Mismanagement and corruption downed CY

Mismanagement, ineptitude and too-close ties with political parties and the government, led to Cyprus Airways’ downfall, the company’s legal advisor Polys Polyviou has said.

Appearing before an ad hoc parliamentary committee, which is examining 30 years’ worth of company documents, Polyviou said that “Cyprus Airways was a miniature version of Cypriot society, and as such had its [society’s] positive and negative traits”.

One example he gave was of a former CY general manager who had used a company jet to transport his son’s car abroad, the bill for which was footed by CY and the taxpayers.

Auditing company KPMG’s managing director Andreas Christofides who was also at the hearing provided disturbing accounts of how CY was being exploited in the 1980s.

He told how a former manager Evdokios Savva, had set up a secret London bank account where so-called politically vulnerable people would send money there to pay for their airline tickets. However, CY never received the money because the manager had syphoned it off into his own personal account. It was at that time that KPMG was appointed to audit the company’s books after Savva resigned in July 1981.

When the fraud had been unearthed, an arrest warrant was issued for Savva who promptly vanished and currently is thought to be living in the US.

Christofides also referred to monies that were misappropriated from the employee welfare fund and used to pay overtime money to the manager’s secretaries. Elsewhere alterations to a CY building at the old Larnaca airport had been charged at over 60% of the original cost.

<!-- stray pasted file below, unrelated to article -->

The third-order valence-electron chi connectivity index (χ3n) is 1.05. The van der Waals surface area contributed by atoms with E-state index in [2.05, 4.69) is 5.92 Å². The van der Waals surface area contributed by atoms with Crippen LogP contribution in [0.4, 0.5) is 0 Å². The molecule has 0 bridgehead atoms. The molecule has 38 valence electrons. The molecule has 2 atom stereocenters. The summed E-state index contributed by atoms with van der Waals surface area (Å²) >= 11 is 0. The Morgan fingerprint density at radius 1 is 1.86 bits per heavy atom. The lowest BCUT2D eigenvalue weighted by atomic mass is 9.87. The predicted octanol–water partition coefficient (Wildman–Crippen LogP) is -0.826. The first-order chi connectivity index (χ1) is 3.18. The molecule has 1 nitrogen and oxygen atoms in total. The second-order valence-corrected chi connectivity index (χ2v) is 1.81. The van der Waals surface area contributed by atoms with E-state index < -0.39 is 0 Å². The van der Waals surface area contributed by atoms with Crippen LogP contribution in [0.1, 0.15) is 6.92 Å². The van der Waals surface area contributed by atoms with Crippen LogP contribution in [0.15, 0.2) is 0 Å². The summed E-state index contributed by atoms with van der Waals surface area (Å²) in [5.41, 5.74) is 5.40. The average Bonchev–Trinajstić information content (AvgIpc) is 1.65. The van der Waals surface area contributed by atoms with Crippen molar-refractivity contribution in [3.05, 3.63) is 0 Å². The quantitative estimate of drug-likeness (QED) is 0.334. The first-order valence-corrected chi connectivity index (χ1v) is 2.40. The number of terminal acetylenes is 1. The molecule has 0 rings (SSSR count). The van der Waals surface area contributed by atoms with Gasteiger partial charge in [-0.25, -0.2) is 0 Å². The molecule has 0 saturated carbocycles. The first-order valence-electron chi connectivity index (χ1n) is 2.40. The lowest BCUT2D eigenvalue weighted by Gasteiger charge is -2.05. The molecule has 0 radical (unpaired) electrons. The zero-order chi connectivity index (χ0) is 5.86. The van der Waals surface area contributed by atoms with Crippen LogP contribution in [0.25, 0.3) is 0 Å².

Following the scandal created by Savva, the government decided that the airline’s management would come under closer scrutiny.

When Stavros Galatariotis took over the management team, Legal adviser to CY Polyviou said President Spyros Kyprianou had kept a close eye on the airline and that Galatariotis routinely “knocked on Kyprianou’s door to submit his requests.”

Galatariotis however, probably to encourage oversight, enhanced political party involvement in decision making by requesting that representatives from all parties sat on the board.

“The signs were there and can be seen in the very close cooperation of the state and the company. No government has ever let Cyprus Airways operate based purely on company law,” Polyviou said. CY never called on impartial expert advice when taking major policy decisions and only relied on input from the government and political parties, he added.

As a result of which, Polyviou said that the “tragic” decision was made to buy out the 20% share held by British Airways in CY in 1983 and to expand the company’s fleet. “Driving out British Airways deprived the company of a major strategic investor,” he argued.

CY acquired further dead weight from its charter subsidiary, Eurocypria which went under in 2010.

Polyviou said that when the EU looked into the internal running of Eurocypria, they found evidence of mismanagement, such as overcompensation for retirement schemes and bloated staff bonuses.

Following the South Cyprus government’s request in 2010 for EU approval of a state aid package to keep both companies afloat, EU officials had said: “You are trying to save Eurocypria when you should be concerned with the fact that in two years’ time you will be called upon to prevent the shutdown of Cyprus Airways.”

Another white elephant Polyviou referred to was Hellas Jet which offered flights to Athen, founded by CY in 2003. Hellas Jet suffered heavy losses and was forced to shut down in 2005. The company was sold off in 2006.

The following year, former President Tassos Papadoulos, at a Cabinet meeting, had said that the company was no longer viable and that it was on the road to bankruptcy. The President was commenting on the 2007 restructuring plan that was submitted by the state to the EU commission. According to Polyviou, Papadopoulos had said then that the plan was CY’s last chance for survival.

Cyprus Airways was ordered to cease operations in January 2015, after the EU Commission ruled that the company had to return around 66 million Euros in state aid that it had unlawfully claimed in 2012.

Cyprus Mail

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